Most of us think of polio as a disease consigned to the past, or isolated in developing countries.
In fact, the virus is only currently endemic in two countries – Afghanistan and Pakistan.
But recently a young unvaccinated man in Rockland County, New York, was paralysed by polio and is the first person to be infected in the United States in nearly a decade.
The case in New York is genetically linked to those found in both Jerusalem and London.
Health officials have since found virus fragments in New York City’s wastewater and say the detection suggests there is local transmission.
In early August, Britain’s health agency confirmed the virus is spreading in London for the first time since the 1980s, after first finding it in wastewater in June.
The States wasn’t previously looking for polio in wastewater whereas the UK had been, epidemiologist at University of Otago Peter McIntyre told Kim Hill.
“All of a sudden when this case emerged, they’ve started looking and they’ve found that they’ve got a problem.”
There are three types of the polio virus, and the current cases in New York and London are all type 2 – an oral vaccine-derived strain.
Polio can spread by coughing, sneezing or sharing drink bottles as well as by contact with the faeces of an infected person through things such as not washing your hands properly after going to the toilet or by changing baby nappies, the Ministry of Health says.
So how did this happen?
It all comes back to the World Health Organization's polio endgame strategy, which started in 2013 with the aim of eradicating polio, says McIntyre.
“That campaign has hit a few humps on the road.
“I guess in a rush of enthusiasm following the disappearance of type 2 it was decided to take that strain, the type 2 strain, out of the oral polio vaccine.”
While most developed nations use an injected vaccine made up of dead virus, the oral vaccine is still used by many developing countries and is made up of live but weakened virus.
The weakened virus used in the oral vaccine can cause polio in about 1 in 750,000 cases, according to the Ministry of Health.
McIntyre says taking the type 2 strain out of the oral vaccine seemed like a great idea, because if you only had two strains in the vaccine you got better responses.
But change doesn’t happen overnight and, in the meantime, the virus was spreading, giving more time for it to mutate, he says.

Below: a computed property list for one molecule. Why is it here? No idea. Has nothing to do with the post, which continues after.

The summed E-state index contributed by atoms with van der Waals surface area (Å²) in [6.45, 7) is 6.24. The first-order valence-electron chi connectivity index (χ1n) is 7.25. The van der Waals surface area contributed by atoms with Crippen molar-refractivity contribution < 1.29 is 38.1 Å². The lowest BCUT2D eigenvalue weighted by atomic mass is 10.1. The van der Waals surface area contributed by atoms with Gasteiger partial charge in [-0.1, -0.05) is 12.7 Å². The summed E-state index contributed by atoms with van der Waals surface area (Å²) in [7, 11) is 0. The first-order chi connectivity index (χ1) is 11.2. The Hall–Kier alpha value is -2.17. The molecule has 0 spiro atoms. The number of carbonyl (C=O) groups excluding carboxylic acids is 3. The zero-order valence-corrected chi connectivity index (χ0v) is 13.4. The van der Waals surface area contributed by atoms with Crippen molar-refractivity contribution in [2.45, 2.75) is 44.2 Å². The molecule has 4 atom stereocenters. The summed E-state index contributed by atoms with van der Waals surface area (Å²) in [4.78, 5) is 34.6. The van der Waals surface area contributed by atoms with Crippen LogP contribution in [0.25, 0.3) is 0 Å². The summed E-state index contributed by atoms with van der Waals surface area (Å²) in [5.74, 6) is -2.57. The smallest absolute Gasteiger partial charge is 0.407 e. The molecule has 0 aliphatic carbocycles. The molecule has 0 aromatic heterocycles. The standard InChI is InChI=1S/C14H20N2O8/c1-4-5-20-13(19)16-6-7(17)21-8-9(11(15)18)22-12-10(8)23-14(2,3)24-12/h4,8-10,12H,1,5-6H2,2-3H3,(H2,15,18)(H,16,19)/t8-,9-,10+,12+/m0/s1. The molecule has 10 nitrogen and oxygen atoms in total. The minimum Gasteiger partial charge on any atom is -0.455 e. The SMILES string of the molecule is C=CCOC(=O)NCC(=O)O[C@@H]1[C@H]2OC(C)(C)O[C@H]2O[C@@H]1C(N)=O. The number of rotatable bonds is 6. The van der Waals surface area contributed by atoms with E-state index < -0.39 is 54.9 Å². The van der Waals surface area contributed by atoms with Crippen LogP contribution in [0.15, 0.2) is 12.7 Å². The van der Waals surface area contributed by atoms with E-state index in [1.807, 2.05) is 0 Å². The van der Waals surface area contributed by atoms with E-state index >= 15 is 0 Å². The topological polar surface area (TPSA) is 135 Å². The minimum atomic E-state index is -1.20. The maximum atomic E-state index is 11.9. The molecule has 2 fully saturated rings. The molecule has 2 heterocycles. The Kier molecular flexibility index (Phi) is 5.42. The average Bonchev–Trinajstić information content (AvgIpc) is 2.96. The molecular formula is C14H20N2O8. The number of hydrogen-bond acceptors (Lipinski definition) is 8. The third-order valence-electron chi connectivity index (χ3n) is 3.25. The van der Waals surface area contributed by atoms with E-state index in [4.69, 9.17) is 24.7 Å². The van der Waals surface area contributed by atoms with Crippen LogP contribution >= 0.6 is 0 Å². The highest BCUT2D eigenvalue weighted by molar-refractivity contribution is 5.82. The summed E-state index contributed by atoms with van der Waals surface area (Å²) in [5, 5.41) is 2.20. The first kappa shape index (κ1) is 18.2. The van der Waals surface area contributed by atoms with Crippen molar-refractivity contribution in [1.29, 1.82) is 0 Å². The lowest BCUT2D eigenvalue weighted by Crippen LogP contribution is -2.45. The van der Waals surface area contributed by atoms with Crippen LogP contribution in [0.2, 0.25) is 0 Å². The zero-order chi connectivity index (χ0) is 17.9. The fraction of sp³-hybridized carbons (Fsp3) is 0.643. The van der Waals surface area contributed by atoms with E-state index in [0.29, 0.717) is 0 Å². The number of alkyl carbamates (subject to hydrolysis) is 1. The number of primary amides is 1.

“So the type 2 vaccine strain, which was still around actually, was able to mutate and turn into something which could cause paralysis again. And so we’ve been chasing our tail since then, because there have been a series of outbreaks of the vaccine-derived strain."
The idea was for people who had an oral vaccine to also get one dose of the injected vaccine - the one New Zealand has been using since 2002.
New Zealand began immunising with the oral polio vaccine in 1961 but in 2002 an inactivated polio vaccine was introduced because it can’t cause illness.
Unfortunately, McIntyre says, many countries didn’t have great coverage of the vaccine.
“We’ve had great success in terms of getting rid of wild polio, just before Covid we were getting down to really only a couple of countries with only a few cases but in the meantime, these vaccine-derived strain two paralysis cases have been burgeoning.”
WHO had plans to withdraw the oral vaccine from use when polio nears global elimination.
Should we be worried about cases showing up here in New Zealand?
World Health Organization spokesperson for polio eradication Oliver Rosenbauer earlier told Morning Report polio is a threat to countries everywhere around the world.
Someone is infectious for about six to eight weeks and may not have symptoms so could spread the virus while travelling.
“The only way to protect yourself until the disease is fully eradicated is to make sure that you have strong surveillance...and to make sure that your population is fully vaccinated so that the virus doesn’t have a chance to take a foothold.”
New Zealand and Australia both undertake a type of polio surveillance, looking for acute flaccid paralysis cases, says McIntyre.
“If you get a child where they suddenly develop a floppy paralysis of their legs or arms, then the idea is that if you test all of those cases for polio virus, you’ll make sure you’re not getting polio back.
“In somewhere like New Zealand, all of those cases turn out to be something else.”
In fact, we haven’t had a case of polio here since 1998.
But, like elsewhere around the world, there has been a disruption in routine childhood vaccinations during the Covid-19 pandemic.
Immunisation coverage at six months of age has fallen in New Zealand from a high of around 80 percent in early 2020 to 67 percent by June 2022, and as low as 45 percent for Māori.
“But we’re still in good shape and the injectable vaccine works extremely well. The thing it doesn’t do so well is it doesn’t give you immunity in the gut so if a polio virus did turn up then the inactivated vaccine isn’t nearly as good at sorting that out.
“It’s not a problem we’ve got at the moment.”
With cases showing up in London, the UK has launched a campaign to get children in London an extra booster dose of the vaccine - McIntyre doesn’t think New Zealand is at that stage yet.
“These diseases are very well controlled because we’ve got high vaccination rates and the thing about successful vaccine campaigns is that we know they’re successful because nothing happens – we don’t have cases, we don’t have adverse effects from vaccines.”
McIntyre says polio and measles are both reminders that when we take our eyes off the ball, these diseases don’t go away.
Most people who encounter the virus don’t have any symptoms, he says.
“The fact that this 20-year-old guy developed paralysis means there must have been thousands, possibly many thousands of people who’d been infected by the virus that we didn’t know about.
“He is the tip of a very large iceberg.”